Date of Award
Doctor of Philosophy in Computing Sciences - (Ph.D.)
Usman W. Roshan
Natural selection may occur at multiple levels of the biological hierarchy, including at the molecular level. It may occur on any phenotypic trait that evidences variation and that is heritable. This research uses computational methods to investigate whether the stability of the secondary structures of mRNAs has been the subject of natural selection.
The DNA sequence that codes for a particular target protein is only partially determined by that protein, since the redundancy of the genetic code permits multiple possible synonymous codons for each peptide. An RNA transcript of a DNA protein template (gene) folds back on itself through complementary base pairing, resulting in an mRNA secondary structure. This mRNA secondary structure tends to have a configuration that minimizes free energy. Two synonymous mRNAs, coding for the identical protein with different sets of synonymous codons, will in general fold into different secondary structures with different minimum free energies (MFEs). The secondary structure of an mRNA is therefore a phenotypic trait that could be a target of natural selection.
Several related questions were investigated: 1) Is there natural selection on the stability of RNA secondary structure, across various types of organisms? 2) Does the MFE of microbial mRNAs correlate with the function of the target protein? 3) Is there evidence of natural selection on the nucleotide composition and/or secondary structure of the prefixes and suffixes of bacterial mRNAs? 4) Is there natural selection on the secondary structures and substructures of subviral RNAs?
These questions were investigated using large-scale simulations, based on the generation of sets of randomized synthetic mRNAs for particular genes. The secondary structure of each mRNA (naturally occuring and synthetic) was then computationally predicted. The experiments were performed on the complete sets of genes of a number of prokaryotes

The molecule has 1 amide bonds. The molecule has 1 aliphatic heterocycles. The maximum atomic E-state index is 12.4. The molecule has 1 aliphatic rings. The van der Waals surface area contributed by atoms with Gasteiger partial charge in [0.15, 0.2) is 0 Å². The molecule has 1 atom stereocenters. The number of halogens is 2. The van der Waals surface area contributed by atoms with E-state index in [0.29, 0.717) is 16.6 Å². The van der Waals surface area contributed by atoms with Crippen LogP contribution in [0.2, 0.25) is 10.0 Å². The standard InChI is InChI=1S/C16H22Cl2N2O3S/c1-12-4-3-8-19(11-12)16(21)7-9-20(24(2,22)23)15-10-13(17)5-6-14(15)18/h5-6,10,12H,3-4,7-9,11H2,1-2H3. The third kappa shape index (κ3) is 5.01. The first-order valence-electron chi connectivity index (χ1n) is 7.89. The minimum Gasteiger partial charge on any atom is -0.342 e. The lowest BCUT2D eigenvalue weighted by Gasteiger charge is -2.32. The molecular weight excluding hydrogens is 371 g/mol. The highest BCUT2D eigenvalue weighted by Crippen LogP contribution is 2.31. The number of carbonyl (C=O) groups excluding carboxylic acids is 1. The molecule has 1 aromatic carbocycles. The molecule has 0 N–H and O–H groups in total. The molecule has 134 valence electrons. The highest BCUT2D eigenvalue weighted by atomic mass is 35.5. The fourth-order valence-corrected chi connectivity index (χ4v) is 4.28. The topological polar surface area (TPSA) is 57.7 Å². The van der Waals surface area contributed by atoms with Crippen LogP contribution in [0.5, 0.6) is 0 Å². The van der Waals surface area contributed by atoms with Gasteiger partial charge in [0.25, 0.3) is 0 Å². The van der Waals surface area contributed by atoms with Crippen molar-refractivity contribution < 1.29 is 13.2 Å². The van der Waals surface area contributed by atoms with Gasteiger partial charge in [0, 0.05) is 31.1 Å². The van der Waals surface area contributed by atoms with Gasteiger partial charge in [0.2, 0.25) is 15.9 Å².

and eukaryotes. Two types of randomized experiments were performed on each genetic data set, providing an independent confirmation of the results. In the first method of randomization, synonymous mRNAs were generated for each gene, creating sequences that code for the identical protein, with a frequency of codon use characteristic of the organism. In the second method of randomization, the nucleotides of the mRNA were permuted in manner that does not preserve the mRNA sequence's target protein, but exactly preserves the mRNA sequence's nucleotide and dinucleotide frequencies.
The MFE of each naturally occuring mRNA sequence is then compared with the MFEs of the corresponding randomized sequences. A pattern of deviation, across an entire organism, of the value of the MFE of the naturally occurring sequence from that of the corresponding randomized sequences is evidence of natural selection on the stability of the mRNA transcript.
This research establishes that:
- In all prokaryotes studied, natural selection has favored of highly stable (lower MFE) mRNAs. In some prokaryotes, natural selection has also favored highly unstable mRNAs. No statistically significant evidence of such selection was found in eukaryotes.
- The distributions of MFEs of mRNAs of 25 broad functional classes of proteins (COGs - Clusters of Orthologous Groups) of five microbes and yeast correlate to functional class.
- mRNA prefixes have a distinctive MFE signature. The naturally occurring prefixes display more structure, on average, than randomized sequences with identical nucleotide and dinucleotide content, suggesting that natural selection favors secondary structure in the prefix of mRNA.
- Viroids (with RNA genomes) have highly stable secondary structures and the structures are similar among the viroids belonging to the same family.
The results indicate that natural selection on the MFE of mRNA is widespread in the evolution of the genome.
Solaimuthu, Suresh, "Natural selection on MRNA secondary structure and its correlation with protein functional groups" (2010). Dissertations. 224.